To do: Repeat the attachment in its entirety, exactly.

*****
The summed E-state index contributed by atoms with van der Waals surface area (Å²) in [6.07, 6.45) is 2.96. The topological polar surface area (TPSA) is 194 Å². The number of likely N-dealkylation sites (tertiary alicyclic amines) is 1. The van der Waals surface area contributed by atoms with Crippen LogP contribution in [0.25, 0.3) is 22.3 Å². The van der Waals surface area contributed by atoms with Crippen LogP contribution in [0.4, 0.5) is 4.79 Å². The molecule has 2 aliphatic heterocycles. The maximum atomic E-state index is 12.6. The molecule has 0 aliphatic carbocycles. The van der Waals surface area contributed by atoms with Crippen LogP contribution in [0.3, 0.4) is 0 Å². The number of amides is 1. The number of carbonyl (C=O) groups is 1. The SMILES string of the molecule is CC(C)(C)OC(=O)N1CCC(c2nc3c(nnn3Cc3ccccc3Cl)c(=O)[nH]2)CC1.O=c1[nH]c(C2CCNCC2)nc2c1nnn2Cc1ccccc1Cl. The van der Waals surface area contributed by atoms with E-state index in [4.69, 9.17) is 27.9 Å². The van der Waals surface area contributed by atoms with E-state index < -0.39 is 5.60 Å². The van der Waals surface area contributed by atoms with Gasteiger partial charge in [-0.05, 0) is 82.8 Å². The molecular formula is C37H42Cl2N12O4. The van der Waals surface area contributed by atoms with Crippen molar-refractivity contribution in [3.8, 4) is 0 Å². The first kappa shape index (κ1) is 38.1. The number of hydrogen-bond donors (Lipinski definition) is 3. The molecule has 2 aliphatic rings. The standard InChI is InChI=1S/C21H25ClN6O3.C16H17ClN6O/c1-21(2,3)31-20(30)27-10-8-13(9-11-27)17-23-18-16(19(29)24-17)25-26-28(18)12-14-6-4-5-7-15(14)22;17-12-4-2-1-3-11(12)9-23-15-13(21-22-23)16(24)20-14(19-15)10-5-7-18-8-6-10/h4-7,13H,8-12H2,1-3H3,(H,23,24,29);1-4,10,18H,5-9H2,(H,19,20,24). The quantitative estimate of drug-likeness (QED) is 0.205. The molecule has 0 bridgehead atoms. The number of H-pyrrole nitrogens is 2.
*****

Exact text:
The summed E-state index contributed by atoms with van der Waals surface area (Å²) in [6.07, 6.45) is 2.96. The topological polar surface area (TPSA) is 194 Å². The number of likely N-dealkylation sites (tertiary alicyclic amines) is 1. The van der Waals surface area contributed by atoms with Crippen LogP contribution in [0.25, 0.3) is 22.3 Å². The van der Waals surface area contributed by atoms with Crippen LogP contribution in [0.4, 0.5) is 4.79 Å². The molecule has 2 aliphatic heterocycles. The maximum atomic E-state index is 12.6. The molecule has 0 aliphatic carbocycles. The van der Waals surface area contributed by atoms with Crippen LogP contribution in [0.3, 0.4) is 0 Å². The number of amides is 1. The number of carbonyl (C=O) groups is 1. The SMILES string of the molecule is CC(C)(C)OC(=O)N1CCC(c2nc3c(nnn3Cc3ccccc3Cl)c(=O)[nH]2)CC1.O=c1[nH]c(C2CCNCC2)nc2c1nnn2Cc1ccccc1Cl. The van der Waals surface area contributed by atoms with E-state index in [4.69, 9.17) is 27.9 Å². The van der Waals surface area contributed by atoms with E-state index < -0.39 is 5.60 Å². The van der Waals surface area contributed by atoms with Gasteiger partial charge in [-0.05, 0) is 82.8 Å². The molecular formula is C37H42Cl2N12O4. The van der Waals surface area contributed by atoms with Crippen molar-refractivity contribution in [3.8, 4) is 0 Å². The first kappa shape index (κ1) is 38.1. The number of hydrogen-bond donors (Lipinski definition) is 3. The molecule has 2 aliphatic rings. The standard InChI is InChI=1S/C21H25ClN6O3.C16H17ClN6O/c1-21(2,3)31-20(30)27-10-8-13(9-11-27)17-23-18-16(19(29)24-17)25-26-28(18)12-14-6-4-5-7-15(14)22;17-12-4-2-1-3-11(12)9-23-15-13(21-22-23)16(24)20-14(19-15)10-5-7-18-8-6-10/h4-7,13H,8-12H2,1-3H3,(H,23,24,29);1-4,10,18H,5-9H2,(H,19,20,24). The quantitative estimate of drug-likeness (QED) is 0.205. The molecule has 0 bridgehead atoms. The number of H-pyrrole nitrogens is 2.